Try an Anti-Gravity Paint Tray Palette!

Cater to a Need

Commodities are products that everyone needs and will always buy.
Think of food and clothing for example.

People buy these because they need them, and because of this, will always continue to buy them.

These are generally the most boring industries to get into on the surface but are among the most profitable as well. Think of what you buy on a consistent basis that would never change:

Food, clothes, toothpaste, toilet paper.
These commodities are part of life and have a limited life cycle before the consumer needs to buy more. Selling these types of products could guarantee you a steady stream of sales as there will always be customers. The hard part is, of course, getting them.

Pain Points

A pain point is a specific problem that people experience in regards to something.

Examples:

Constantly being on hold for a long time on the phone with call centers
Public transport always running late

You’ve probably experienced those two pain points at times.

Once you identify the pain points that people experience, you can try to come up with effective products or services to help alleviate them and stand out from the current providers.

Guitar players always complain about losing their picks.
What type of product could solve this problem?

Find a Gap

Finding a gap in the market could enable you to capitalize on something that isn’t being done, but has a lot of potential.

Think of the former video and DVD rental giant Blockbuster.

Now think of all the technologies and services such as Netflix which have changed the game.

There’s plenty of examples of what used to be gaps in the market but are now considered to be normal.

Take a look at some online job boards.

Back in the day, you had to advertise job vacancies on TV, the radio, or in the newspaper and pay a fee to do so.

Then, some companies came up with the idea of creating an online job board and letting people advertise vacancies for free.

No one was doing this at the time, and people came in droves to be able to advertise their job vacancies for free.

The online job boards could then instead monetize their business with upsells such as resume writing or selling advertising space and paid listings with higher visibility.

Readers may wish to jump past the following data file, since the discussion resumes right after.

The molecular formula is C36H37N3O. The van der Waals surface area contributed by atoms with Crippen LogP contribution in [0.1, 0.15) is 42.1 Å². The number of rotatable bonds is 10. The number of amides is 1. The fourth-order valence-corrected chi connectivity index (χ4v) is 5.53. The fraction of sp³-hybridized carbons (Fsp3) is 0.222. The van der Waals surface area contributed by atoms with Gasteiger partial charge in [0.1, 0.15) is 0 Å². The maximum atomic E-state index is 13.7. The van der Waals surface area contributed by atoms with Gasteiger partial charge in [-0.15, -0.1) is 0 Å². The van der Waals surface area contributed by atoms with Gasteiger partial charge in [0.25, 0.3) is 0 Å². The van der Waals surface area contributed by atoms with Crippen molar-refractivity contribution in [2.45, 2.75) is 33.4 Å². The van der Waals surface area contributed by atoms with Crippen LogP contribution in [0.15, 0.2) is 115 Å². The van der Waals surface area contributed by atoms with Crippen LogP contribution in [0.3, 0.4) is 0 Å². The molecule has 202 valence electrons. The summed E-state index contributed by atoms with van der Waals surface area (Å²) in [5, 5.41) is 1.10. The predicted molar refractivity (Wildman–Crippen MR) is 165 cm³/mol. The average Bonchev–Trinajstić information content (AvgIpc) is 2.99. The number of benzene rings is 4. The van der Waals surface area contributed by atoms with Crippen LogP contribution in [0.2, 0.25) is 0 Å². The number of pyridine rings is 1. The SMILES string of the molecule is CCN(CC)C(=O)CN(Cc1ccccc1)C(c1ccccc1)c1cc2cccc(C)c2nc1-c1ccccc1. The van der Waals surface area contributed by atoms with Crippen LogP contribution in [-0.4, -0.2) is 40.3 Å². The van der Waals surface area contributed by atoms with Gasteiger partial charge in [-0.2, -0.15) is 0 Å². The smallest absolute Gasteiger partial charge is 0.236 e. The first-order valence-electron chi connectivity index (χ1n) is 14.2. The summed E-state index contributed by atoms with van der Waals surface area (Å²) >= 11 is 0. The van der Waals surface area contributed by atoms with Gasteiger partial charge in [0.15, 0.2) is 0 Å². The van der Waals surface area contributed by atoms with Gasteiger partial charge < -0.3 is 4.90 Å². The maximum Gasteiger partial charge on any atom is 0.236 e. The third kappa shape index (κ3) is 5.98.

Quite often, established players in a market have their way of doing business and can’t see any other alternatives for expansion, or even refuse to do so.

Do you remember the camera and photography company Kodak?
They invented the digital camera. In 1975!

But, they didn’t want to release it to the public and kept the technology suppressed because they thought it would kill their film business which made up the bulk of their profits. When digital cameras became mainstream; they were massive. And Kodak could have owned this space by being first.

These situations leave the market open for new players to find a gap and offer a solution that seems crazy to the established players but is still actually monetizable and something the consumer wants.

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Validating Products to Sell Online

Once you have thought of something that may be good to sell online, you need to continue the product validation process to see how viable it can be. Take into consideration and evaluate and analyze these factors:

Easy to Ship

Products that are large cost more money to ship and take up more space. The larger the product, the harder the logistics of moving it will be. This will add to the overall cost of getting your product delivered which you will either need to build into the retail price or absorb part or all of it.

Fragility

Can your product break during shipment? What measures can you put in place to avoid this? Does your product need to be transported in an encapsulated bubble to prevent it from getting even the slightest knock, or would a durable box with some foam inserts suffice?

Seasonal

Halloween and Christmas are fun times of the year, but how often would those types of products sell? It can be a hard task flogging Halloween products in January, and how are you going to subsidize your income for the slower months?

Profit Margin

How much money can you make by selling these products?
Once you factor in how to price your products, how much is left over for you? Could things happen that would affect your future profit margins such as having to change supplier or an increase in manufacturing costs?

Competition

How many competitors do you have?
What does their presence look like on Google and Social Media?
Do they advertise, focus on SEO, or do content marketing?
How much does your competition charge?
Are your products already on Amazon, Walmart, Best Buy, and eBay?

Life Cycle

How often would someone buy your products?

Do they need it once every week, month, year?

Is it generally a one-time purchase? If so, then you continuously need to generate new business since old customers won’t return.

Is it something that you need to offer a warranty on?

Does it need to be repaired?